The Canadiens didn't disclose financial terms, but two sources told ESPN.com the deal is worth $33 million in total, an average of $5.5 million per year. It also includes a no-trade clause.
Petry would have been free to sign with any team on July 1 and probably would have scored a bit more money on the open market, but he decided to stay put with the team that traded for him at the trade deadline on March 2.
"Once I started negotiating with the Canadiens, my wife and I made a decision we really strongly wanted to come back," Petry said Tuesday. "Everything from the day I got there to the playoff run, the environment at the Bell Centre, the players in the locker room, the organization just being first class -- that all played into it and played a big part in ultimately signing the deal."
Petry played the best hockey of his career after joining the Habs from Edmonton, playing a steady, mistake-free brand of hockey from the back end.
Petry, the son of former Detroit Tigers pitcher Dan Petry, was acquired in March by the Canadiens after four-plus seasons with the Edmonton Oilers, where he averaged over 20 minutes of ice time and scored 17 goals and 57 assists.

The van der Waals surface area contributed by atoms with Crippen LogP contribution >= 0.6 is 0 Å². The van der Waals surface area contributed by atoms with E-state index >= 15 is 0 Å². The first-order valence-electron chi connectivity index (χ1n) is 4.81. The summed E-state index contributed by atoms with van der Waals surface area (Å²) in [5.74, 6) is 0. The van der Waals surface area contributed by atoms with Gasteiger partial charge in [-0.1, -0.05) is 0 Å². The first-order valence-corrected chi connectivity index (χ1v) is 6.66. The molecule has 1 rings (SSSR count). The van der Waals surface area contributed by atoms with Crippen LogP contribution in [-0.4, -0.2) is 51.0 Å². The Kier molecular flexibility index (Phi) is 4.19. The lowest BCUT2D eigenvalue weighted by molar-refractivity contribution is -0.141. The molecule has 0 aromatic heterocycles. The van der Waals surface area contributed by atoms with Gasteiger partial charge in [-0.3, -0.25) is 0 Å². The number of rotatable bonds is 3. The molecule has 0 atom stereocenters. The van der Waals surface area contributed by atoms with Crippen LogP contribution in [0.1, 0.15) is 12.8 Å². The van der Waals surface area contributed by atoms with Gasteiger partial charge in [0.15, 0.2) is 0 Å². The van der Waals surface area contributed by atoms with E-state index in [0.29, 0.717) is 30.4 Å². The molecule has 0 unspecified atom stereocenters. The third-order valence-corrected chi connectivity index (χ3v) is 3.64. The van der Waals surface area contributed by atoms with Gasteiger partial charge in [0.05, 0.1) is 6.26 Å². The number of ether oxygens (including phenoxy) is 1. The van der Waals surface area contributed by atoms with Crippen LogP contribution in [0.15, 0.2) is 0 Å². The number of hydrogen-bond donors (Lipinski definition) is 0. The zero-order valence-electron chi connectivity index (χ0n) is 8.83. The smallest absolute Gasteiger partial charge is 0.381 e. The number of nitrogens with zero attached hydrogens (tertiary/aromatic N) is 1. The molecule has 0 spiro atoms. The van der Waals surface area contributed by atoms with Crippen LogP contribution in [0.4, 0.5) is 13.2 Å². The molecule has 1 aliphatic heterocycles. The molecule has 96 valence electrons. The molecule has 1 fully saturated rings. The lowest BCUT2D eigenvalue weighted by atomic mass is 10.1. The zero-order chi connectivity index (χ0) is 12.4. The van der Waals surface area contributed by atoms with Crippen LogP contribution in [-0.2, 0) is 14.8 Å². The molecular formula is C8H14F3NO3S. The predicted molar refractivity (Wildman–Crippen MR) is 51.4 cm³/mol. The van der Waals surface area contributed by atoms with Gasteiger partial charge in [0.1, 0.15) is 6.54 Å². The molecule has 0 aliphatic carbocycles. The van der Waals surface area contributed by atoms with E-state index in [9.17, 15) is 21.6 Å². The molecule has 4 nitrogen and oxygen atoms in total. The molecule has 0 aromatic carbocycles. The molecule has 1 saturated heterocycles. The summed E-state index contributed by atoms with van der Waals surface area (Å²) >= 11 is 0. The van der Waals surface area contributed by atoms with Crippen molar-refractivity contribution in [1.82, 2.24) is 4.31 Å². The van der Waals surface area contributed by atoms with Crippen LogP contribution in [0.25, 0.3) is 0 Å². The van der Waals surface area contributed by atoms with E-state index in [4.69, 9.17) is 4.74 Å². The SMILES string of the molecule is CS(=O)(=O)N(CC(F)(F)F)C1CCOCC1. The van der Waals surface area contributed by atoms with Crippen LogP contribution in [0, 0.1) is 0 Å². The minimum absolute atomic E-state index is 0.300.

The blueliner continued to contribute for Montreal this postseason, notching two goals and an assist while averaging just over 22 minutes in 12 games.
In April, Habs coach Michel Therrien said of the 27-year-old: "He's playing the best hockey of his career. It's as simple as that. He's really solid defensively, skates well, distributes the puck well, he's able to jump up in the play offensively.
"He took about three weeks to adjust after he got here; teams do things differently which is normal, so there's a period of adjustment for the player so that the team's system becomes second nature to him. Since then, and I had a good chat with him before the playoffs, he feels really comfortable with the way we play and he's able to raise his level of play within that."
Information from The Associated Press was used in this report.